It’s also incredibly important that you believe your child is doing good. If you regard your children as though they’re always up to no good, sooner or later they will be up to no good. Instead, assume the best. Believe that your child values other people and wants to help others, and they will begin to live up to those expectations. If they do occasionally display bad behavior, simply tell them how disappointed you feel and go on to explain a different choice or behavior. This outlines another way that they could handle a situation that they will hopefully remember in the future.

7. Connect With Your Children On Their Level

It’s very easy as we get older to forget what it felt like to be a child. To remember a time when we felt like our voice wasn’t heard, or that our words didn’t matter, or how we felt like something wasn’t fair. Leading by example with our own children is a perfect place to set the grounds for compassion. As frustrating and tiring as it can be to raise children, and there are days when you just want to lock yourself in a cupboard and hide, try to refrain from using phrases like, ‘because I said so!’

Children need to understand that they have a voice and that what they say matters. When they speak, you will listen. Instead of losing your patience and screaming, take a few deep breaths and calm down before responding. This will prevent you from saying things you don’t mean. Then, instead of towering above your child, lower yourself down to their level and really connect with them when you speak, engaging their attention the same way they want with you.

If your children are wrong about something don’t shut them down or mock them. Take the time to explain to them why something is wrong in a way that they can understand. Really try to allow your children to feel as though they have an opinion, and it’s important to let them come to their own decisions about things themselves. If you disagree or hold different beliefs and opinions then after allowing your children to explain their thoughts to you, explain to them why you hold the opinions and beliefs that you do, and have a friendly discussion about it. This will help them learn how to be empathetic to other people and their views, while also learning to articulate themselves in a fair and calm way.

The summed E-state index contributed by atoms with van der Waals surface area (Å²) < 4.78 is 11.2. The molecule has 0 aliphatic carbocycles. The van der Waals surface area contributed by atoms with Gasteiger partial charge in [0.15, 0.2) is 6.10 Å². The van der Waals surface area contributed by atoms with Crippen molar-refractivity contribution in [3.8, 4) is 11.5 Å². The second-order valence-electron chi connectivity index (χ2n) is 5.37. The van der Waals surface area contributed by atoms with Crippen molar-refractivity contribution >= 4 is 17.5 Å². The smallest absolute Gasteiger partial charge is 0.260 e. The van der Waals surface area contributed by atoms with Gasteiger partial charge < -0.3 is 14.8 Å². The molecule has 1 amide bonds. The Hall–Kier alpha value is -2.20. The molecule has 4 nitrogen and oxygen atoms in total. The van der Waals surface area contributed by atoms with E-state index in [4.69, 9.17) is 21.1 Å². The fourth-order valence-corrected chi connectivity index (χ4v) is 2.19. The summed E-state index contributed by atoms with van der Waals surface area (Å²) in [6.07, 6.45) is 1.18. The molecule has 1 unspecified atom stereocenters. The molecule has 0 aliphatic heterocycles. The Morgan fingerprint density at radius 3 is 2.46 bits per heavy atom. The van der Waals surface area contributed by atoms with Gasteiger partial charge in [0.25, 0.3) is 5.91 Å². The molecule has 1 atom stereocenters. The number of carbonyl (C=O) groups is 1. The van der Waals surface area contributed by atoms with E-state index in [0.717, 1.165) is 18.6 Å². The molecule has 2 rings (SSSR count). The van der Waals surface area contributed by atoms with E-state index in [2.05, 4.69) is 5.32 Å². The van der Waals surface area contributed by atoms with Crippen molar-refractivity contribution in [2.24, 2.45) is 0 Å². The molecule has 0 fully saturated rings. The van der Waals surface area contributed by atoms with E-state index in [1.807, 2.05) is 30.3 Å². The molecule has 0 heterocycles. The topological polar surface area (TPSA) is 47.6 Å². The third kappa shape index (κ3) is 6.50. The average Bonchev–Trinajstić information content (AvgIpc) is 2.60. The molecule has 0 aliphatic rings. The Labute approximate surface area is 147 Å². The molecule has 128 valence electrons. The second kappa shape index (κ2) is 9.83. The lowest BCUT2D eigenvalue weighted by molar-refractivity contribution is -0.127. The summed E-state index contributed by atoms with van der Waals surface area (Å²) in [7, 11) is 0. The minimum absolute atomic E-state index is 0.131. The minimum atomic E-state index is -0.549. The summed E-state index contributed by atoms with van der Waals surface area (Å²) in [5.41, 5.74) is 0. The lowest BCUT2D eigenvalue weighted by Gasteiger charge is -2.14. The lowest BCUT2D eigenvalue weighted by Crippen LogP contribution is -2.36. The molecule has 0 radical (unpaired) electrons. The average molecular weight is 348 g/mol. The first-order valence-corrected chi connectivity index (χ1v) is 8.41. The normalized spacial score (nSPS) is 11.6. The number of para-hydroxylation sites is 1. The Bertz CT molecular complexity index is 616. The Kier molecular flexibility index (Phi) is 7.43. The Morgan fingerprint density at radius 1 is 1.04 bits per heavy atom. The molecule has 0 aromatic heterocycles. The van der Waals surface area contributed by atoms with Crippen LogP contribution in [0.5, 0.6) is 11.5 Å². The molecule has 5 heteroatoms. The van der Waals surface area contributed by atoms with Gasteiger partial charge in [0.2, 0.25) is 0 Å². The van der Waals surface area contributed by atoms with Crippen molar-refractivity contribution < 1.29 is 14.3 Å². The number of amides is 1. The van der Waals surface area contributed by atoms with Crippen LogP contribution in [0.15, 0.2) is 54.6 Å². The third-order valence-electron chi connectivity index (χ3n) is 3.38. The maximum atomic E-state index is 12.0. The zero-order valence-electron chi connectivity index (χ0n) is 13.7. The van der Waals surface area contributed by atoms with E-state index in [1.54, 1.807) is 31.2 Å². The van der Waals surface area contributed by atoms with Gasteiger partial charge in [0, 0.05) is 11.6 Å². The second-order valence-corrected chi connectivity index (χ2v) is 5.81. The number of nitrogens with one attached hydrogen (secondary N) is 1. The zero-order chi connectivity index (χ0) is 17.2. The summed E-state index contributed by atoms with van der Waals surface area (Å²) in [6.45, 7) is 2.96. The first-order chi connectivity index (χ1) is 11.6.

8. Give Your Children Responsibility

Your home should be a place where all beings feel appreciated and loved. This also means that you’re all responsible for the management and upkeep of the house. Just because you’re a mother or a father it doesn’t mean that you should rush around all day while your kids make a mess without consequence. Of course, they should be encouraged to play with toys and make a mess – they’re children after all – but they need to learn that once they’re done, they need to put those toys away before moving onto something else.

Don’t place a price upon these chores; doing good deeds for financial gain is not something you want to teach.

Another way to instill responsibility is to give your children chores. Be mindful of their age. Simple tasks like asking them to carry something for you or helping you wash up, can help encourage a sense of community in the family. Don’t place a price upon these chores; doing good deeds for financial gain is not something you want to teach. Your children should want to help out in your home simply because you’ve asked and a thank you should be sufficient enough. After all, you’re all a family – you all need to work together to maintain a happy medium.

9. Highlight The Good

I remember, as a child, feeling elated whenever I got positive feedback, be it a compliment during a dance class or thanked for a card I gave someone. It’s something that I have carried with me into adult life. I respond well to positive encouragement and acknowledgement for the things I do; it makes you feel like you’re doing a good job and it motivates you to keep going.

Try to do the same for your child. Whether they show good behavior or show kindness to another, highlight their accomplishments and tell them often that you’re proud of them; the praise is contagious and it’s a great way to increase compassion in your children.

Also, make a habit of pointing out the good in the world with both your children and family. The world can sometimes feel scary and overwhelming so try to pause and recognize the good you see.

“When I was a boy and I would see scary things in the news, my mother would say to me, ‘Look for the helpers. You will always find people who are helping.” — Fred Rogers

10. Teach Your Children That You Care About How They Act